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Meeting Millennials Where They Are

February 28, 2020 | Posted in: Jewelry, Strategy, Trends
Eighty percent of today’s marrying couples are Millennials, and jewelers who wish to court them need to understand how they shop to reach them.

Research from Weddingwire’s 2019 Wedding Report and industry thought leaders reveal key data to consider while developing your strategy for success.

  • Millennials want help. Millennials are looking for checklists, budget tools, and help on where to start in order to be efficient in the planning process. Sixty-six percent use a wedding planning app. Give them the tools and information they need to select their rings and the jewelry gifts that are part of their wedding story.
  • Brides love Pinterest. Pinterest boards are wildly popular on wedding planning portals, so why wouldn’t jewelers capitalize on this playful and engaging platform in their community. Sixty-four percent use Pinterest throughout their wedding planning process. In fact, among the top pre-engagement actions taken by two out of three brides, nearly a third create a Pinterest board for inspiration.
  • Couples value shopping local for the personal experience. Research finds the term “near me” to be among the most searched phrases having to do with wedding planning. Despite the majority of research and planning occurring online by Millennials, half make their purchase from a brick and mortar store.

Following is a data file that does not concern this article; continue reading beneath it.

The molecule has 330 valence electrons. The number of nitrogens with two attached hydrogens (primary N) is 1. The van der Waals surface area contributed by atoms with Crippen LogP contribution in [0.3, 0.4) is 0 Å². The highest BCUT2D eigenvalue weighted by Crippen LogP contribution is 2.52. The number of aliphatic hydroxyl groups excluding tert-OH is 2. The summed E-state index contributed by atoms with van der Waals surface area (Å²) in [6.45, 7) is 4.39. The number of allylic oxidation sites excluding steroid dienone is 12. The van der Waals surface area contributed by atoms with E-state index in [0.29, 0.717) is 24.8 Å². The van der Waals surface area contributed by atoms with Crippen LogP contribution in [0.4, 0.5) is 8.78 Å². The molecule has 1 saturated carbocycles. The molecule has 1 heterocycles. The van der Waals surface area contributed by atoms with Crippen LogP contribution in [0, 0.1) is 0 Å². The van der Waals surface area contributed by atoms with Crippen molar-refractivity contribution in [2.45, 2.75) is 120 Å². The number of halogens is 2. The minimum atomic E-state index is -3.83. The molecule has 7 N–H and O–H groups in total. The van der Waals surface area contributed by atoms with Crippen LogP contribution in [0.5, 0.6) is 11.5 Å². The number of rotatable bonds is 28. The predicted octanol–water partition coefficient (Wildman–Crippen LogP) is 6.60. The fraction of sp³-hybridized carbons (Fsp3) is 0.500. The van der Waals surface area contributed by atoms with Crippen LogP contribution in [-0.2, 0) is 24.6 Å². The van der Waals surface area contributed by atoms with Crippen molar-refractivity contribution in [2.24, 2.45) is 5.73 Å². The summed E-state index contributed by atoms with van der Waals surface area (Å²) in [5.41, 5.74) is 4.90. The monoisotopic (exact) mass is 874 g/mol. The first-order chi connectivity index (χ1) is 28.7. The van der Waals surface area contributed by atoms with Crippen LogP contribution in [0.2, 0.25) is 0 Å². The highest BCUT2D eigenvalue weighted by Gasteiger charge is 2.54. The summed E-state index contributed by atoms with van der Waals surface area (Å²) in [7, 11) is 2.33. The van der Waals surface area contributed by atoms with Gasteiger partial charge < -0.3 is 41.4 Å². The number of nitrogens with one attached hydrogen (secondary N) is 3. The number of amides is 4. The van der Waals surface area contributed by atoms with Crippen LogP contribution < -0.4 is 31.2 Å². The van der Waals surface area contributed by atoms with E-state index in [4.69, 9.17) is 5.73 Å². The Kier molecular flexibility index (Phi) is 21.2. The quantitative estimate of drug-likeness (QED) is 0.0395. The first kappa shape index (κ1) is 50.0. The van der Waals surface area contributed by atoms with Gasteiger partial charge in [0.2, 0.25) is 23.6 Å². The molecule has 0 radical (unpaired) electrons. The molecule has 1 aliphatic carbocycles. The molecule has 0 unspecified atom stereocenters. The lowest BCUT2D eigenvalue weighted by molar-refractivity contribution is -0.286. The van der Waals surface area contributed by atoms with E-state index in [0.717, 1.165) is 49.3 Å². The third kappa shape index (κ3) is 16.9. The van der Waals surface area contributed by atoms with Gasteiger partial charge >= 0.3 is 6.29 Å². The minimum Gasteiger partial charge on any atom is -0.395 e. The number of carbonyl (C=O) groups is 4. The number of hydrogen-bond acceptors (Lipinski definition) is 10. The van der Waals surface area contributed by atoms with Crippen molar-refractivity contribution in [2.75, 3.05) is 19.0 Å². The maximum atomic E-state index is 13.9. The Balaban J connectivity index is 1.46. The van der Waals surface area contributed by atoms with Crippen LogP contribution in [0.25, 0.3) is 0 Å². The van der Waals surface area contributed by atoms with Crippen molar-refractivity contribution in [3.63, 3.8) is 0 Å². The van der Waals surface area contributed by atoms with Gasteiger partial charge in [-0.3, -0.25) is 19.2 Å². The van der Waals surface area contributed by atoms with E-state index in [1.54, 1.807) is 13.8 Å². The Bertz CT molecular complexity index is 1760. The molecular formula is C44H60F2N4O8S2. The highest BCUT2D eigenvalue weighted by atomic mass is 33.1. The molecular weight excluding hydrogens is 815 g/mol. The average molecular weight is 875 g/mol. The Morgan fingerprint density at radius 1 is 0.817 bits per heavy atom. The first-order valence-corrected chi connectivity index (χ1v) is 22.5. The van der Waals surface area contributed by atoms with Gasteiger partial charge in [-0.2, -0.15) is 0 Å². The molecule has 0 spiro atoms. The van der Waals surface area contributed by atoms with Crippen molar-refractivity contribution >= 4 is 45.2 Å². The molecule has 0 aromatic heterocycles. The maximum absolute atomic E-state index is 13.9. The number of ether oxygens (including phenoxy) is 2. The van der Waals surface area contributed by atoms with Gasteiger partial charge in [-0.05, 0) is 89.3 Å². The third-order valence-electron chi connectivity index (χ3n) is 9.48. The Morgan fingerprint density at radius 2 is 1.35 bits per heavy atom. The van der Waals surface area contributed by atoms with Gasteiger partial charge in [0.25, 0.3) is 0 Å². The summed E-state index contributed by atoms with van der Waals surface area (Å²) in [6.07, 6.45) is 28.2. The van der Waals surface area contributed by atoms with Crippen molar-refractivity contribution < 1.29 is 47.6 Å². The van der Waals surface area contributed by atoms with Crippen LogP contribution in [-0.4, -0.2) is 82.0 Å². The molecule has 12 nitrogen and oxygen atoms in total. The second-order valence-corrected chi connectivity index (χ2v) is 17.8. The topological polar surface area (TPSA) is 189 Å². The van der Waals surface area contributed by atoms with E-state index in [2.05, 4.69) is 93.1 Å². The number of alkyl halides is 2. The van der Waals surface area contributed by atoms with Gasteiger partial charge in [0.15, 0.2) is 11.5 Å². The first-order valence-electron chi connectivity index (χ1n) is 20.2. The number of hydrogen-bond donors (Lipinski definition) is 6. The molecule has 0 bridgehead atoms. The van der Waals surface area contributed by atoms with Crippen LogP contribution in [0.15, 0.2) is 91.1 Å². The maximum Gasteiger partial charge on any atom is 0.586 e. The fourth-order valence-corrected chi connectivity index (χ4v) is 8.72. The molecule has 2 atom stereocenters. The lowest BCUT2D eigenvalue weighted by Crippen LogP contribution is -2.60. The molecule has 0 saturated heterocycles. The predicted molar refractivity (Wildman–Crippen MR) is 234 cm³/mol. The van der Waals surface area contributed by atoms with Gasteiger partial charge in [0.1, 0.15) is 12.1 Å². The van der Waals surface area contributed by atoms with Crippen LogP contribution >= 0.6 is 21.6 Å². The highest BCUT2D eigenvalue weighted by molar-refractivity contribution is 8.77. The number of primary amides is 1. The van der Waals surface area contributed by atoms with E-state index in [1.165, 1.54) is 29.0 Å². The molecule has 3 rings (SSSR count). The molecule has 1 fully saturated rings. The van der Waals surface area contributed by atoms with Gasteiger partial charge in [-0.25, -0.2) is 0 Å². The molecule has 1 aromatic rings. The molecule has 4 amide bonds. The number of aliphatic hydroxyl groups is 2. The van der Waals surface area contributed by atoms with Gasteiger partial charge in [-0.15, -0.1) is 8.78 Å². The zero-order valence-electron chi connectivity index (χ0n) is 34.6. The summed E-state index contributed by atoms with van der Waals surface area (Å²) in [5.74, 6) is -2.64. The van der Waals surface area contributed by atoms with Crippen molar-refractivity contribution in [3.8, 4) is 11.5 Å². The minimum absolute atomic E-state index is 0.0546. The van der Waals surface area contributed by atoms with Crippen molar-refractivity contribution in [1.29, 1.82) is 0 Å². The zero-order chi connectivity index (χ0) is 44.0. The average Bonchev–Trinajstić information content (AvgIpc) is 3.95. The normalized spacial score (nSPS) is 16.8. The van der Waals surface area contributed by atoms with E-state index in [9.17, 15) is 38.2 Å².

• Reviews are important in deciding where to shop. Millennials say they are more likely to consider a company with both positive and negative reviews on their website than one with no reviews at all. Encourage customers to share a review and refer a friend, and reward their efforts with jewelry cleaning, battery replacement, gift, discount with future purchase.
  • Capitalize on Millennials social media sharing of engagement. Research shows that 64 percent of couples share their engagement on social media within a few hours of the proposal, and more than half send a photo of the ring to loved ones after getting engaged. Consider how you can be part of the sharing, like special presentation box and packaging, #hastags, photo wall, ring cam.
  • Work with trusted brands. Roopam Jain, president of the branded team at Renaissance in New York, which brings to market its licensed Disney Enchanted Bridal collection, underscores that Millennials have an affinity for brands they can trust, like Disney and Hallmark, for which it holds licensed jewelry collections. The message reflected in such wholesome, well-liked brands is one of happiness, goodness and living your best life. He underscores that jewelry is an iconic keepsake that embodies the people, moments and sentiments that are a part of our personal stories, and that is what the industry must promote.